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Liberty is not a recent invention; on the contrary, the idea of it forms part of our oldest intellectual heritage.

When we say that no man may be imprisoned or dispossessed unless in virtue of the law of the land and the judgment of his peers, we are getting back to the language of the Magna Carta. Or if we seek with Chatham to affirm the inviolability of the private dwelling-house, we are unconsciously bringing back to life the imprecation contained in the ancient law of Norway:

"If the king violates a free man's dwelling, all will seek out the king to kill him."

Liberty is found among the most ancient groupings of the Indo-European people, known to us. It is a subjective right which belongs to those, and to those only, who are capable of defending it: to the members, that is to say, of certain virile families which have, with a view to forming a society, entered into a sort of federation. Whoever belongs to one of these families is free, because he has "brothers" to defend him or avenge him. These can, if he has suffered injury or death, beleaguer in arms the dwelling-place of the murderer; they can also, when he is the accused, range themselves at his side.

In this powerful family solidarity, all the most ancient forms of procedure find their explanation. As, for example, the manner of serving a writ, the record of which is preserved for us in the laws of Alfred: acceptance of service was obtained by a mimic assault on the defendant's house— a clear indication of the fact that a suit was at first a recourse to arbitration held with a view to obviating a physical combat. It was these powerful families, jealous of their independence, but assiduous in matters of common import, that gave their tone to libertarian institutions.

To us it is hardly credible that a society can remain alive in which each man is the judge and master of his own actions, and our first reaction is that the most hideous disorder must reign wherever there is no Power to dictate to men their behavior. Patrician Rome is evidence to the contrary. Why is it that the autonomy of individual wills did not produce what seem to us its natural results? The answer lies in three words: responsibility, ritual, folkways.

The Roman was, it is true, free to do anything. But, let him have answered imprudently the question "Spondesne?" ["Do you promise?"] and he was bound; that he misunderstood, that he was deceived or even coerced, helped him nothing: there was no coercing a man; etiamsi coactus, attamen voluit [Even though compelled, yet he decided.].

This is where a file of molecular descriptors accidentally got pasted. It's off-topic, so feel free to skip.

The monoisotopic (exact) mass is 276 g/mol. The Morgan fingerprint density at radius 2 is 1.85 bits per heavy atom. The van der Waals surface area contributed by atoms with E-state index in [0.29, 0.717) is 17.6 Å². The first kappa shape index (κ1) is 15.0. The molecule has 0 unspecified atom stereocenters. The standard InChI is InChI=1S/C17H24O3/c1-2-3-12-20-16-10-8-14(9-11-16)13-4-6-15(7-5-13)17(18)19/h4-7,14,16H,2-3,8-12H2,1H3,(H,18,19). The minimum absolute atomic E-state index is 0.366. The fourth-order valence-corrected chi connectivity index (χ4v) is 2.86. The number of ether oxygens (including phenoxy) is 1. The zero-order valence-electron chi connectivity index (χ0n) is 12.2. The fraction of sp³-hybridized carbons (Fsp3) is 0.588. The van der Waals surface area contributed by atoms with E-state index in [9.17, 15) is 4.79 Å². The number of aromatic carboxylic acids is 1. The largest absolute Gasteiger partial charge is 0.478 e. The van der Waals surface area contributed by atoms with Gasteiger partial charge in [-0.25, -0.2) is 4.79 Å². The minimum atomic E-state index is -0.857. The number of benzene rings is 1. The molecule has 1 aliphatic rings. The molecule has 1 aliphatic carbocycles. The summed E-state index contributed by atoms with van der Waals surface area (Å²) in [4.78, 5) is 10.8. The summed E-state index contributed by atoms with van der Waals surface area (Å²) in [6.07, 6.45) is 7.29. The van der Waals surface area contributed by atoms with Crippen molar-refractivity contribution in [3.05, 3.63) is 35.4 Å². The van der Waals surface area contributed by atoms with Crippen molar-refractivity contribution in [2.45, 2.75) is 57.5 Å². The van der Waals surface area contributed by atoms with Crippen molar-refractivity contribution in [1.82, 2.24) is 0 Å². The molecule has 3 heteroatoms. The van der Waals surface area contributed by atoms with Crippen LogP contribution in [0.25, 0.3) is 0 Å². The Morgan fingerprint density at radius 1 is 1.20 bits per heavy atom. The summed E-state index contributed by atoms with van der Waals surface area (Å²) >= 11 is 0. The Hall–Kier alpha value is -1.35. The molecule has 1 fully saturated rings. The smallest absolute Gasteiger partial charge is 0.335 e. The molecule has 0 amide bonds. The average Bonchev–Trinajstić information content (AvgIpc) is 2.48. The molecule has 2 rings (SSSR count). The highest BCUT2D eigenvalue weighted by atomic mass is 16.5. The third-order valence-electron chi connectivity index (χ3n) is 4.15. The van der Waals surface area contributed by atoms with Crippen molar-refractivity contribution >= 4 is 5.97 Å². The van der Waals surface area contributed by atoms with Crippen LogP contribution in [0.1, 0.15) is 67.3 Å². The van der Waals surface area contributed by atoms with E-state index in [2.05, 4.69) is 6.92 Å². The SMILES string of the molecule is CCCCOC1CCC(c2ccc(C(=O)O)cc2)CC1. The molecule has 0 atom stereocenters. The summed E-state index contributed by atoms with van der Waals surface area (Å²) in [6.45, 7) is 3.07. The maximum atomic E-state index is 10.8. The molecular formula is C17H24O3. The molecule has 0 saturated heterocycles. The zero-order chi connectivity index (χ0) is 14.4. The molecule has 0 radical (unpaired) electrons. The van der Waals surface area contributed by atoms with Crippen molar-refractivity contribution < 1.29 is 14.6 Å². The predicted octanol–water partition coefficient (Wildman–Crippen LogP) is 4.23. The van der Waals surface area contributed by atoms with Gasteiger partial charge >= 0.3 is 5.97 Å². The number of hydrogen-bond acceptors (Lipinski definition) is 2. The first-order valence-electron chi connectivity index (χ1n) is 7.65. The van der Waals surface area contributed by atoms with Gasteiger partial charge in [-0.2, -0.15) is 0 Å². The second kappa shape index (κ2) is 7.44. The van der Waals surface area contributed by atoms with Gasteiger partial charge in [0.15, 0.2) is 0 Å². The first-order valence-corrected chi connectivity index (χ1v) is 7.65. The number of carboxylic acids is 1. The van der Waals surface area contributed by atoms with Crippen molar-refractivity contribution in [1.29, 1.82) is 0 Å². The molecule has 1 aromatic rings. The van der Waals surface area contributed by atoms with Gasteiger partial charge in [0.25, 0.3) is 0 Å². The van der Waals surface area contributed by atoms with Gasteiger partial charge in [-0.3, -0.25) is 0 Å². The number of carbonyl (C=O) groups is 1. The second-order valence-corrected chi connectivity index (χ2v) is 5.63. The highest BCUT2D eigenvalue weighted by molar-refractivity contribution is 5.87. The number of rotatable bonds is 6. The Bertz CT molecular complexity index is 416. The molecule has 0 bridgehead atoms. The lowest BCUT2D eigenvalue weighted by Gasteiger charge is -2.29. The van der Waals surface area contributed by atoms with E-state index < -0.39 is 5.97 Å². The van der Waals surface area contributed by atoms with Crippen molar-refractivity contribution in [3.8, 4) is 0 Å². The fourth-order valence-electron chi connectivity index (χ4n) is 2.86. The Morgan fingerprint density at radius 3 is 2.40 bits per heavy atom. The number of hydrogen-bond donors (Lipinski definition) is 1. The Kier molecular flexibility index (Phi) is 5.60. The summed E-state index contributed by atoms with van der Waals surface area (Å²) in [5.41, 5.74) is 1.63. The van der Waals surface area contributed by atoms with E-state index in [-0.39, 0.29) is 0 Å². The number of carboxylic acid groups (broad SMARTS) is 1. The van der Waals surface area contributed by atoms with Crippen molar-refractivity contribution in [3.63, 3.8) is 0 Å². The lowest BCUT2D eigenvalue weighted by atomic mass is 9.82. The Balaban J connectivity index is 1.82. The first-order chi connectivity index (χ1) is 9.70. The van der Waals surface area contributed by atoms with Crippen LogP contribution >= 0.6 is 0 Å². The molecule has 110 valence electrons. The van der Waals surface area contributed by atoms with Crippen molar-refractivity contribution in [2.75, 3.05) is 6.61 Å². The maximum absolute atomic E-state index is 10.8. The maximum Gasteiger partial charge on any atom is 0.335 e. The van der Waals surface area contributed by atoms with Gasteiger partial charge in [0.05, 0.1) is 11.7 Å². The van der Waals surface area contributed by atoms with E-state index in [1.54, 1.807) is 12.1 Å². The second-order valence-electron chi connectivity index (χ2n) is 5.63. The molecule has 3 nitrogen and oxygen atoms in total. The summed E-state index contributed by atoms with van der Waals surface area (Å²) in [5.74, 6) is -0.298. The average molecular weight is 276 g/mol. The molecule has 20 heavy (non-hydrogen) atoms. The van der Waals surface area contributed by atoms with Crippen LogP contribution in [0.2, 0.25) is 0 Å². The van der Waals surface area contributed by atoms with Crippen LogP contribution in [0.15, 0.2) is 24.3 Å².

He was free, but, through carelessness, imprudence, or stupidity, he promised to pay a certain sum, and cannot: behold him now the slave of his creditor. A world in which the consequences of mistakes were liable to be so heavy both required and formed virile natures. Men meditated long their actions, and, as though to induce reflection, their every action wore a ceremonial aspect [my note: origin of Olympian virtue ethics].

At the height of Republican Rome, this ritual was strict in the extreme; and brought it home to men that their decisions and acts were grave and solemn things. It gave to their steps a measured and majestic gait. Unquestionably, nothing did more to give to the Senate its air of an assemblage of kings.

The early imprinting on the mind by a feared and venerated father of the cult of the ancestors, a severe and uniform education, the formation in common of adolescent training centers, the early spectacle of behavior commanding respect, this and all else conditioned freemen to certain modes of behavior.

The climate of opinion when Republican Rome stood at its summit was that of a small, privileged society, freed from all menial work and sordid preoccupation and nurtured on tales of heroic exploit; a betrayal of this standard, and its doors closed forever against the offender.

It was because the political thinkers of the eighteenth century conceived of opinion after these classical models that they sought to entrust it with so large a part. They failed to notice that the object of their admiration was neither general nor natural, that it was the opinion of a class and a product of meticulous training.

The system of liberty rested entirely in those days on the assumption that men would use their liberty in a certain way. Reliance was placed on the observable fact that men —men, that is to say, of a certain class— in virtue of acquired characteristics which could be maintained in vigor, behaved for all practical purposes in this particular way. With them, and for them, the system of liberty was workable. It was a system based on class.

The word "freeman" does not sound to our ear as it did to those of the men of old. The emphasis is, for us, entirely on the "man." In it is the substance, and the adjective is a mere redundancy which only develops an idea already contained in the noun; whereas for the Romans the emphasis was on the "free," so much so that they telescoped the noun and the adjective into a single noun: ingenuus.

It is to this nature that the privileges of liberty are linked. The moment a man belies it, they are lost to him; as, for instance, to the Roman who let himself be taken prisoner in war, or became a notorious evildoer, or, for the sake of security, placed himself in another man's power.

Freemen are, taken as a body, capable both of ruling others and of agreeing among themselves, and rest their pride simultaneously in the majesty of their own persons and in that of the city. Men of their breed, whether Spartiates or Romans, will never submit to slavery whether from within or from without. They put up a superb resistance to the aggressions of Power seeking expansion, while bringing to the discipline and defense of society a proud and assiduous succor.